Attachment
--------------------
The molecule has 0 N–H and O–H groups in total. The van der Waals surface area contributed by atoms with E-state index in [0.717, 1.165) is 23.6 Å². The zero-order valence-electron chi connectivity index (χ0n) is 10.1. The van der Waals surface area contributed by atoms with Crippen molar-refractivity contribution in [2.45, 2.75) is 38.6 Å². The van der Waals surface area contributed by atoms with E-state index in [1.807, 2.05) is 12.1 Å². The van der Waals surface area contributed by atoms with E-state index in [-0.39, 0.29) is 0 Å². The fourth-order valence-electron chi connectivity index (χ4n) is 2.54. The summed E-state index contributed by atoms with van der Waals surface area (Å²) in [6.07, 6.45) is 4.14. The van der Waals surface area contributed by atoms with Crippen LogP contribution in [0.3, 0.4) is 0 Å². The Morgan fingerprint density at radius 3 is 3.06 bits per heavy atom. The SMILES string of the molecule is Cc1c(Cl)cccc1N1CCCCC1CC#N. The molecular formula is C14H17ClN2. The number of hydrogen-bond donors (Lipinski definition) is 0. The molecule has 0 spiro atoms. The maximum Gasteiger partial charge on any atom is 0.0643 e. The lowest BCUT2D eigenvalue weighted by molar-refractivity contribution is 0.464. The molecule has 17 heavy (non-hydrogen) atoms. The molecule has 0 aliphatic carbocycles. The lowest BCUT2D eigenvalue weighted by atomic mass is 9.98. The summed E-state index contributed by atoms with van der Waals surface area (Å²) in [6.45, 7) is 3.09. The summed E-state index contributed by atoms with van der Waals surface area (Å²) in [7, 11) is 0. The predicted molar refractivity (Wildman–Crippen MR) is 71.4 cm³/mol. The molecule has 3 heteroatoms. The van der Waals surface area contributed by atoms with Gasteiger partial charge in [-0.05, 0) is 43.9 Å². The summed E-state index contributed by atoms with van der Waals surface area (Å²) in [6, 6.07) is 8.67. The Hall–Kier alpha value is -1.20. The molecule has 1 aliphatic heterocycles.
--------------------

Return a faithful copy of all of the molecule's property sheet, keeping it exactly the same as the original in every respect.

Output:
The molecule has 0 N–H and O–H groups in total. The van der Waals surface area contributed by atoms with E-state index in [0.717, 1.165) is 23.6 Å². The zero-order valence-electron chi connectivity index (χ0n) is 10.1. The van der Waals surface area contributed by atoms with Crippen molar-refractivity contribution in [2.45, 2.75) is 38.6 Å². The van der Waals surface area contributed by atoms with E-state index in [1.807, 2.05) is 12.1 Å². The van der Waals surface area contributed by atoms with E-state index in [-0.39, 0.29) is 0 Å². The fourth-order valence-electron chi connectivity index (χ4n) is 2.54. The summed E-state index contributed by atoms with van der Waals surface area (Å²) in [6.07, 6.45) is 4.14. The van der Waals surface area contributed by atoms with Crippen LogP contribution in [0.3, 0.4) is 0 Å². The Morgan fingerprint density at radius 3 is 3.06 bits per heavy atom. The SMILES string of the molecule is Cc1c(Cl)cccc1N1CCCCC1CC#N. The molecular formula is C14H17ClN2. The number of hydrogen-bond donors (Lipinski definition) is 0. The molecule has 0 spiro atoms. The maximum Gasteiger partial charge on any atom is 0.0643 e. The lowest BCUT2D eigenvalue weighted by molar-refractivity contribution is 0.464. The molecule has 17 heavy (non-hydrogen) atoms. The molecule has 0 aliphatic carbocycles. The lowest BCUT2D eigenvalue weighted by atomic mass is 9.98. The summed E-state index contributed by atoms with van der Waals surface area (Å²) in [6.45, 7) is 3.09. The summed E-state index contributed by atoms with van der Waals surface area (Å²) in [7, 11) is 0. The predicted molar refractivity (Wildman–Crippen MR) is 71.4 cm³/mol. The molecule has 3 heteroatoms. The van der Waals surface area contributed by atoms with Gasteiger partial charge in [-0.05, 0) is 43.9 Å². The summed E-state index contributed by atoms with van der Waals surface area (Å²) in [6, 6.07) is 8.67. The Hall–Kier alpha value is -1.20. The molecule has 1 aliphatic heterocycles.